Cut to the Bone
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Hard-charging Naperville Police officer barely escaped with her life in Blown Away. Now she’s a detective, and she’s in love with Martin Benedetti, the county sheriff’s homicide commander. They’re building their dream house in the Chicago suburb of Naperville, where she lives and works. Life is good as she slowly recovers from her jagged wounds, both physical and emotional . . .
Until another serial killer decides it would be fun to crash the party and match wits with a cop he believes should have died in the noose of the first killer’s “Hangman” game. In Cut to the Bone, a stone-cold multiple murderer is scheduled to die in the state electric chair in Naperville. He’d kidnapped an expectant mother, cut the baby out her womb, and gave it to his girlfriend, who’d wanted kids but didn’t want to ruin her figure giving birth. The screams of the dying mother alerted nearby police officers, who gave chase. The killer smashed the infant against a tree trying to escape. The cops caught him anyway. He was tried, and now he’ll fry. But Emily Thompson’s newest foe, who calls himself The Executioner, decides that he, not the cops, jury, state, governor, or any mere detective, is this man’s god of life and death. So he attacks Emily to get inside the death house and free the baby- and mom-killer, even as the electrical generator winds up to deliver its killer punch.
(This fictional crime was inspired by a ghastly real-life crime in the Chicago suburb of Addison. According to murderpedia.com and my own research, Fedell Caffey and girlfriend Jacqueline Williams decided they wanted a baby. But Williams didn’t want to ruin her figure by giving birth. So in November 1995, they stabbed to death a pregnant woman, Debra Evans, and cut her nearly full-term fetus from her body. To eliminate witnesses, they also murdered Evans’ 10-year-old daughter, Samantha, and 8-year-old son, Joshua. Another child, Jordan, was spared because, they thought, children under the age of 2 couldn’t be reliable witnesses. The cut-out boy, named Eli, also survived. Jordan and Eli are being raised by Evans’s grandfather. Caffey and Williams were sentenced to death. That was commuted to life in prison when then-Governor George Ryan emptied Death Row and banned capital punishment in Illinois.)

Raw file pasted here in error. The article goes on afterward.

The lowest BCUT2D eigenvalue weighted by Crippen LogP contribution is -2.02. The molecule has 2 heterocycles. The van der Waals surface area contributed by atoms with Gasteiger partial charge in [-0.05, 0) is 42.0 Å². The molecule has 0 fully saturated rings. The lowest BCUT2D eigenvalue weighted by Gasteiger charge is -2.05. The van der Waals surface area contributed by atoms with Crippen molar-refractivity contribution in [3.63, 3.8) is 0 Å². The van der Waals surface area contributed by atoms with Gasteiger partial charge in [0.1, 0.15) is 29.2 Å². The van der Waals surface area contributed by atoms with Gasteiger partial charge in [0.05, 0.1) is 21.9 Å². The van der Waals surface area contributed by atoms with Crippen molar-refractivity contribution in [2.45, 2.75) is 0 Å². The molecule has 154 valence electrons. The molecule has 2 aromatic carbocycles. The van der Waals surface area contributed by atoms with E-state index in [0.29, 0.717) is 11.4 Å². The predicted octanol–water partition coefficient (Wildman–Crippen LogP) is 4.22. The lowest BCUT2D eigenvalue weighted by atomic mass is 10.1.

The blue velvet curtains drew back like it was movie night, allowing Johnny Sanders to stare through the bulletproof window.
Twelve sets of eyes stared back.
The eyes of the people who’d come to watch him die.
Sanders half-smiled in acknowledgement. Some returned it. Others looked away. One skinny guy flinched, like Sanders had snaked through the glass and tickled him. Sanders thought that hilarious. He was strapped to a quarter-ton chair, which was bolted to the floor, which was anchored to reinforced concrete. He wasn’t tickling anyone. He was waiting. For the end.
Which would come in, oh, a minute and a half.
He tried to relax by taking deep breaths. He coughed—the air stank of quicklime and paste wax. The former from the fresh-cured concrete that formed the execution center’s floors, ceilings, walls, and corridors. The latter from the chair itself.More
He traced his fingers along its wide oak arms.
Slippery as drool.
The paste wax, he figured. Humidity. Or the restless fingers of the condemned, rubbing the wood like a rosary . . .
Sanders shivered, suddenly chilled. He wondered why. The execution center’s furnace was pumping heat like the devil opened a hole in the earth.
Maybe I’m getting sick, he thought. Hope I don’t catch my death of a cold.
The little joke made him smile.